One of the main objectives of project was to investigate how well geoelectrical measurements in a heterogeneous bedrock can depict geological structures. The ability to document the rock mass in the Dalby Quarry has given an opportunity to compare geological reality with results from DCIP measurements.
A comparison in section 5 between the geological and geophysical measurements confirms that the DCIP in the test environment can be used to indicate clay weathering zones, weakness zones and crushed rock. This can be used to distinguish rock mass with zones of clay weathering with potentially high fine material content from other rock, providing an opportunity to assess the quality before the fragmentation of the rock.
Further, it is noted that the ability to depict geological structures depends on the design of the geophysical investigation, the inversion process, and the obtained data quality. The data quality can to some extent be affected at the time of measurement, i.e. already during the planning of the assessment, while other factors cannot be affected using available measurement methodology.
One example is that dipping geological structures do not show up as clearly as vertical in the geophysical results. The reason for this is unclear. One explanation may be that the petrophysical contrast between, for example, gneiss and amphibolite is too small to be detected by geoelectrical methods, another that the numerical inversion process has difficulties representing these structures correctly.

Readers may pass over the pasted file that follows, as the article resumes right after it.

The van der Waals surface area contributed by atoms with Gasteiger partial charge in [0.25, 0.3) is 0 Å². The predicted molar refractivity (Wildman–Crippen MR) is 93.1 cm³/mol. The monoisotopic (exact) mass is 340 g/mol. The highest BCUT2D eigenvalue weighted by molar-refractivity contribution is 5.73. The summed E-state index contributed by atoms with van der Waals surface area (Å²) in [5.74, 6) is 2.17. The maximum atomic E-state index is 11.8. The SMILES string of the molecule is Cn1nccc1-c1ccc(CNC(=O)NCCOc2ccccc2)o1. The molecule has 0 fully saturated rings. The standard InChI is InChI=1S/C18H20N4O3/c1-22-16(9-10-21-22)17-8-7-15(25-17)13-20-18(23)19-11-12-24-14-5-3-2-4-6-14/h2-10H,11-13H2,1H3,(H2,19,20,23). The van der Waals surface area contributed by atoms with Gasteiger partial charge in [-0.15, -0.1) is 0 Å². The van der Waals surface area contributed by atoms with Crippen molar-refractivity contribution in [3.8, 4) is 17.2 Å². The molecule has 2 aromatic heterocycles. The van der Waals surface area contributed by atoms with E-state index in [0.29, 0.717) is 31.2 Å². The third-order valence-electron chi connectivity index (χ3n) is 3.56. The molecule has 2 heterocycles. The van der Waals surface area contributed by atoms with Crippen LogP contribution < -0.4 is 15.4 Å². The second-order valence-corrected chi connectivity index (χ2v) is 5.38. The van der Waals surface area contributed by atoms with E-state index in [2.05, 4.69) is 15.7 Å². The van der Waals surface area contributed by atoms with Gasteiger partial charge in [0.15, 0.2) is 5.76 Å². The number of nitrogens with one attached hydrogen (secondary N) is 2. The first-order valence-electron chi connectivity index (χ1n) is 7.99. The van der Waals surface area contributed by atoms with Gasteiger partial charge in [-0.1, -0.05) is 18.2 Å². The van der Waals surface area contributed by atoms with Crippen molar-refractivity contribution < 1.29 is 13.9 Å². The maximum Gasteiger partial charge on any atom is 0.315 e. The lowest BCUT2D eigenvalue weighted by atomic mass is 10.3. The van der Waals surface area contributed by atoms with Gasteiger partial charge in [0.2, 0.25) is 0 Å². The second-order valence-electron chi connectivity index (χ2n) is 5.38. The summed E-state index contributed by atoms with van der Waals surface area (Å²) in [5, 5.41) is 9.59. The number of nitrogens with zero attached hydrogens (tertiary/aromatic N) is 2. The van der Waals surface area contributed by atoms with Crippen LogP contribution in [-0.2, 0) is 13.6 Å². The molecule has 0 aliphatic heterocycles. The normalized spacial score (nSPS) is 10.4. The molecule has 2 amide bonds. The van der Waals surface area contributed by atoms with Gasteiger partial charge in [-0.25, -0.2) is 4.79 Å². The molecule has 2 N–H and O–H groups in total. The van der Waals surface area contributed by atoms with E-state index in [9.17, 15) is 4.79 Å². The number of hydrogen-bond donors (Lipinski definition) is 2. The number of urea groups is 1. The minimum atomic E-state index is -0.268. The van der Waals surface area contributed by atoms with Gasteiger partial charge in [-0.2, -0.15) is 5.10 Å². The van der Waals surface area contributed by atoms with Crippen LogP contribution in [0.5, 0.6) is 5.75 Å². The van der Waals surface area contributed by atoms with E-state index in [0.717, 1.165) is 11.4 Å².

It is also clear that visual geological attributes are not fully sufficient to explain all anomalies appearing in the geophysical model, in particular regarding the IP results. More detailed studies aimed at quantifying these complex effects are needed to understand these complex phenomena. The resistivity anomalies are better explained by the visual observations made. This is because resistivity to a greater extent depends on the composition of the rock mass and macro structures such as fractures, but also here a need to quantify and study correlations in laboratory scale exists.
The spatial resolution can be improved by modifying the measurement procedure. One way forward is to install electrodes in a borehole, in addition to the surface electrodes used today. This implies practical difficulties but has a great development potential for the future. Although modern instruments have been used in the project, instruments can be developed towards even more effective measurements, for example by using more channels for the potential measure-ment, dynamic measurement protocols, and adaptive current transmission that adjusts the measurement to the actual conditions on the site.
- Engineering Geology
- Lithosphere and Biosphere Science
Stiftelsen bergteknisk forskning
- Geotechnical Engineering
- Geophysical and geological survey of rock quality in Dalby quarry for detailed comparison in 3D
- ISSN: 1104-1773